The best volcanoes in Guatemala

Guatemala is home to some of the best volcanoes in the world, and anyone who is an adventurer at heart will feel the need to get out and conquer some of them. But with more than 25 active, dormant and extinct volcanoes to choose from, deciding which one to climb can be tricky. Having trouble deciding? Here are five of the best.


Acatenango may well be Guatemala’s best-known hike, thanks to its stunning views over Guatemala’s long chain of volcanoes and the ever-erupting Fuego next door.

It’s also one of the toughest climbs comments Felipe Antonio Bosch Gutiérrez, with a steep two-day ascent through fields, forests and volcanic ash.

Fuego is the real star of the show. Weather permitting, you’ll enjoy an impressive series of eruptions from base camp, loud enough to wake even the deepest sleepers.

And a good thing too, as the views of the volcano at night are by far the best.


No list of the best volcanoes to climb in Guatemala would be complete without Tajumulco. At 4222m it is not only the largest in the country, but in all of Central America.

Perhaps surprisingly then, most consider this an easier climb than Acatenango, especially since the hike starts at an already high 3000m and is not as steep as some of its neighbors.

Tajumulco can be hiked in a day, but for the best views reserve with a tour and camp near the top. Altitude sickness can be a problem with Tajumulco, so if possible acclimatize in nearby Xela for a few days first.

San Pedro

San Pedro certainly isn’t an easy climb, but it’s one of the simplest volcanoes to hike in Guatemala. The hike starts from the town of San Pedro la Laguna, one of the most popular places to stay on Lake Atitlán. It only takes half a day, and the park entrance fee includes a guide.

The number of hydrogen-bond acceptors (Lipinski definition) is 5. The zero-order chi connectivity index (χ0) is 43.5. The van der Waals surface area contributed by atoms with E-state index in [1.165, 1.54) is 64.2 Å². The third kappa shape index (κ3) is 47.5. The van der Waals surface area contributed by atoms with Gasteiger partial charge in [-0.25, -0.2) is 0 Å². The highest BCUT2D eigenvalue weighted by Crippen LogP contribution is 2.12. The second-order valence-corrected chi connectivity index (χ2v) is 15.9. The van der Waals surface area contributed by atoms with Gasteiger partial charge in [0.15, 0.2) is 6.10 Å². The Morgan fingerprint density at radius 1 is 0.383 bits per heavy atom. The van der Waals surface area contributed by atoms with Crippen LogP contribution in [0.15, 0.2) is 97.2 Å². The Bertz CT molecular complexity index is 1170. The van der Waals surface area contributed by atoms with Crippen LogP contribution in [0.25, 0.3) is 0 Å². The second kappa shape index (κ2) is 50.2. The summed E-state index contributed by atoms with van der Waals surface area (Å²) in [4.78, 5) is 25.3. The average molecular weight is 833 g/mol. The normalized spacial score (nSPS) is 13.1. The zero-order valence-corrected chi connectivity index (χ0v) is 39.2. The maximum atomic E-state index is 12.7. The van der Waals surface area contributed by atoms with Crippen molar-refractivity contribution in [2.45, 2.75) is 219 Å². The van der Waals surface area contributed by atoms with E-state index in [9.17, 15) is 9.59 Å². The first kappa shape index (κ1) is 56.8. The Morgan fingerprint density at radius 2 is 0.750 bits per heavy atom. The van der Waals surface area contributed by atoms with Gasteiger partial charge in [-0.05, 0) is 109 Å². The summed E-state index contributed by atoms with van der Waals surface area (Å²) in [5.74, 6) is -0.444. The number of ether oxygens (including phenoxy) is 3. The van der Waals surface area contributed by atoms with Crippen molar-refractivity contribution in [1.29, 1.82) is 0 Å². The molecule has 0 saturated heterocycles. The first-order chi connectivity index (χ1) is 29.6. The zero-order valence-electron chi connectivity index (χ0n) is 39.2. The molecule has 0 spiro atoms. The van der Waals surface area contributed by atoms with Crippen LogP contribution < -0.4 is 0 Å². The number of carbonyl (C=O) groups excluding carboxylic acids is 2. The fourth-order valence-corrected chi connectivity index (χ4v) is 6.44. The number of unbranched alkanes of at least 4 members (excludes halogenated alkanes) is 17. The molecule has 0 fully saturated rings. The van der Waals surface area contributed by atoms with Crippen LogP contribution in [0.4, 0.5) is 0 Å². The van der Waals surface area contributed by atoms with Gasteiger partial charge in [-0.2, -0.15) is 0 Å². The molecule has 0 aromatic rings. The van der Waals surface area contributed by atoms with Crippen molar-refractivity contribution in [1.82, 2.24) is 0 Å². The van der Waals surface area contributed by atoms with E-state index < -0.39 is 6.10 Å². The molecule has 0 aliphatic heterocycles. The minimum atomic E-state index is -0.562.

That simplicity means that many people try to take on San Pedro, but the difficulty of the climb ensures that not everyone makes it to the top. Those who do are rewarded with one of the best views around Lake Atitlán.


For something a little different, consider climbing Volcan Chicabal. At 2900m, it’s certainly not the highest peak in the country, but the sacred crater-lake at the summit makes it one of the most unique.

Descending through the cloud forest with the sound of Mayan rituals in the distance is an unforgettable experience. And for a few quetzals, taking a pickup back down the treacherous dirt track is quite unforgettable as well.

Santa María

Santa María is a volcano that towers over the town of Xela, somewhat menacingly, given the destruction that crept from its eruptions in 1902 and 1929.

Today, most of the volcano’s activity is centered on Santiaguito, a lava dome on its side that erupts semi-regularly. The hike to the top has excellent views of Santiaguito as well as the impressive countryside around the world.

For the ultimate Santa Maria experience, take the two-day full moon tour.